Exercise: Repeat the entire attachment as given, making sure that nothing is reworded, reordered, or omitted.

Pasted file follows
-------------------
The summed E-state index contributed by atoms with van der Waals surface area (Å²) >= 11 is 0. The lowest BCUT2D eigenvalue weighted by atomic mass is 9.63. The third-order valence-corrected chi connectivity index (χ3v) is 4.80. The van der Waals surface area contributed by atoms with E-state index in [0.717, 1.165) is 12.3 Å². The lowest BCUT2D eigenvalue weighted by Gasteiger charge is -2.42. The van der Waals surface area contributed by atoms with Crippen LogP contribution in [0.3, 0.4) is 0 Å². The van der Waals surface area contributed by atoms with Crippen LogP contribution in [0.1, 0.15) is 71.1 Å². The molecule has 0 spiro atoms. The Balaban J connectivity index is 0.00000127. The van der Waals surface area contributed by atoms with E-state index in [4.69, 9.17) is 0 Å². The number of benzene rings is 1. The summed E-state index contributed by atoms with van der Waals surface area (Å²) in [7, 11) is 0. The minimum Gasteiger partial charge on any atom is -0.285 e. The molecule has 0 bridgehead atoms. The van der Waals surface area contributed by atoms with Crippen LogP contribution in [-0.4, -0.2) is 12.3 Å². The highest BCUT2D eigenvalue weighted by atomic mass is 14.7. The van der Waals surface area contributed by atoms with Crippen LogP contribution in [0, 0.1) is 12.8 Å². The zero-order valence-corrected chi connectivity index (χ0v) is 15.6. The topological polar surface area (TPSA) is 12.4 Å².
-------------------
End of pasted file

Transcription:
The summed E-state index contributed by atoms with van der Waals surface area (Å²) >= 11 is 0. The lowest BCUT2D eigenvalue weighted by atomic mass is 9.63. The third-order valence-corrected chi connectivity index (χ3v) is 4.80. The van der Waals surface area contributed by atoms with E-state index in [0.717, 1.165) is 12.3 Å². The lowest BCUT2D eigenvalue weighted by Gasteiger charge is -2.42. The van der Waals surface area contributed by atoms with Crippen LogP contribution in [0.3, 0.4) is 0 Å². The van der Waals surface area contributed by atoms with Crippen LogP contribution in [0.1, 0.15) is 71.1 Å². The molecule has 0 spiro atoms. The Balaban J connectivity index is 0.00000127. The van der Waals surface area contributed by atoms with E-state index in [4.69, 9.17) is 0 Å². The number of benzene rings is 1. The summed E-state index contributed by atoms with van der Waals surface area (Å²) in [7, 11) is 0. The minimum Gasteiger partial charge on any atom is -0.285 e. The molecule has 0 bridgehead atoms. The van der Waals surface area contributed by atoms with Crippen LogP contribution in [-0.4, -0.2) is 12.3 Å². The highest BCUT2D eigenvalue weighted by atomic mass is 14.7. The van der Waals surface area contributed by atoms with Crippen LogP contribution in [0, 0.1) is 12.8 Å². The zero-order valence-corrected chi connectivity index (χ0v) is 15.6. The topological polar surface area (TPSA) is 12.4 Å².